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The Cuban-born boxing coach Enrique Carrion arrived in Angola in 2013, determined to reshape the country’s boxing and create the conditions in which great new champions and icons could grow. After four years in the job, and with AIBA’s Year of Africa programme now underway, he is more optimistic than ever about Angola’s chances of reaching the podium at Tokyo 2020.

How important is the Year of Africa initiative for boxing’s growing popularity on the continent?
By implementing the actions planned for the Year of Africa, the world of boxing will have a clearer vision of what can be done in the future to further improve the sport on the Continent. We need greater investment in the training of referees to ensure that, at all our competitions, consistency and accuracy of the results is as high as can be, otherwise it runs counter to all the hard work being done in other aspects of the sport.

How and why did you start in boxing?
In my country of Cuba, boxing is one of the most popular sports. I ended up falling in love the moment I first had contact with boxing and it continues today. For me, there is no better sport.

As a coach, you must be an example for the boxers. What is the most important lesson you try to teach them?
To pay attention! I attend training daily, without fail. I try to be disciplined and to be dedicated to my tasks. If the athletes recreate in full what they see from me every day, I think they will be good athletes, because they will be fulfilling what this sport demands and as such success will follow.

What is the current status of boxing in your country?
It is better than when I arrived in Angola, a little over four years ago. For all of its history since the creation of the Angolan Boxing Federation in 1980, Angola had never participated in an international competition either at the zonal level, nor AFBC or AIBA competition. Fortunately, I found a new Federation Board in charge with innovative ideas, and since 2013 we have regularly participated in the Zone 4 Championships, the African Championships, even in the World Championships.

Furthermore, since 2013 we have been hosting regular internal competitions, and the National Federation board has been re-elected so I am left even more confident that the good ideas and initiatives they have instigated will lead Angolan boxing to another level. We have already achieved good results in international competitions and our African and World ranking improves more and more, so this is a good time for the sport here. At the end of the month we will be organizing the Zonal Championships, which further increases our credibility and will allow us to compete to host other major events. We are creating the conditions to improve our boxing, but AIBA’s support is invaluable too.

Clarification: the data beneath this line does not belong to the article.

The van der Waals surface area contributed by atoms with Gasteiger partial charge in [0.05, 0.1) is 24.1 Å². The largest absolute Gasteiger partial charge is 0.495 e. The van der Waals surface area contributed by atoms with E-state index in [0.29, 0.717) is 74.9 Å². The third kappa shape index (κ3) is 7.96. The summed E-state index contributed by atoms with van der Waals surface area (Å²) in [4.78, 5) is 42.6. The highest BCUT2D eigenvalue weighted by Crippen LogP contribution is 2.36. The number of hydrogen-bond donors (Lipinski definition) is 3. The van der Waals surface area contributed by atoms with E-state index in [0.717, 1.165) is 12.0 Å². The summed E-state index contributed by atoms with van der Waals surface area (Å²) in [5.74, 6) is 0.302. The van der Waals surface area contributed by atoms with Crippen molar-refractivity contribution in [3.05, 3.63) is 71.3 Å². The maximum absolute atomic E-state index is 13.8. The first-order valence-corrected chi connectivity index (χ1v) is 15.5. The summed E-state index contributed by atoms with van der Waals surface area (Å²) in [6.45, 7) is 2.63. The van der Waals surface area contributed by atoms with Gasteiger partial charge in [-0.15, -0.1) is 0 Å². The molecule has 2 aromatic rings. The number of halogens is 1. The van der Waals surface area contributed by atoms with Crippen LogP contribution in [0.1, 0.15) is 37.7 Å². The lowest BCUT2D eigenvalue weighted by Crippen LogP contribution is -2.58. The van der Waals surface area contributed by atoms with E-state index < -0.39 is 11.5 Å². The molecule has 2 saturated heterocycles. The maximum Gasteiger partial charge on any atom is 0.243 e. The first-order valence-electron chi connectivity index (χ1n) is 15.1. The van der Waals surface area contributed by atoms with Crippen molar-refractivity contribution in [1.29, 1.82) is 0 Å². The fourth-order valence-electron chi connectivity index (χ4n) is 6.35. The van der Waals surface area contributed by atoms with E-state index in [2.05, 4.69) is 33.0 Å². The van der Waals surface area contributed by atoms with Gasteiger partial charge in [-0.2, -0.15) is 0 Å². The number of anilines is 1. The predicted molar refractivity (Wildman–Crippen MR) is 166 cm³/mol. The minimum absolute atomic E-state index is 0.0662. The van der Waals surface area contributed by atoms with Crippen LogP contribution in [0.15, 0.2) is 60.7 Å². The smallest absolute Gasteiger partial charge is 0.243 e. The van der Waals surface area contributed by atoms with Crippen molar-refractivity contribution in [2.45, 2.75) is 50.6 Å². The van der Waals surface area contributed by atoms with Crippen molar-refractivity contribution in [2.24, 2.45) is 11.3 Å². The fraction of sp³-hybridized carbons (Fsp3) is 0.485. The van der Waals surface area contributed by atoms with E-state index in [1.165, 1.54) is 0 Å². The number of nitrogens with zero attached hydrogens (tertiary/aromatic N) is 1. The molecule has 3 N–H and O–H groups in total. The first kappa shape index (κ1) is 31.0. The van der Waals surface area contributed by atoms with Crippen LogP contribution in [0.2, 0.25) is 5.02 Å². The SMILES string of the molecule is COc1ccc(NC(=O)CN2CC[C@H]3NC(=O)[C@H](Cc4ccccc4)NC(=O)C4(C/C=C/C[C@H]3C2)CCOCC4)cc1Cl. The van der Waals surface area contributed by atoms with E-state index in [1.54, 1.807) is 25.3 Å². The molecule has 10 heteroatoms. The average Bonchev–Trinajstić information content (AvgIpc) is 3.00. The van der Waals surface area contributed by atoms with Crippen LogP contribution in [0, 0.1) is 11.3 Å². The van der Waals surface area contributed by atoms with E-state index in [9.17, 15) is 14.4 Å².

Who are your heroes of African boxing?
To be honest, what I see here is that Africa has many talents, and in Angola we have many talented young athletes coming through. If they keep the same level and keep progressing, we will soon have gold medals in the Olympics, that’s for sure. If the conditions are right, I can produce, right here in Angola, an Olympic medalist at Tokyo 2020.

I have seen the Government starting to get interested in what we are doing. African governments become interested by success and by reaching new targets. Honestly, I have a conviction that Angola will win a medal at Tokyo 2020 and that is what I am working towards.

What can be done to encourage more coaches in Africa?
We’ll be encouraging the African coaches by providing them the good technical, pedagogical and psychological training methods, and by instilling in their minds the rigor and discipline of applying the AIBA technical rules and always being updated when the new rules come out.

One week ago, we organized the National Boxing Tournament to select the team that I intend to take to the Zone 4 African Championships in the City of Lubango, end of this month. An athlete was eliminated due to a lack of gum-shield and his coach said the decision was unfair. I explained that this is clearly stipulated in the rules and it is crucial that these rules are respected at all times, and the situation was calmed, but this is how we need to handle young coaches and arm them with the correct information.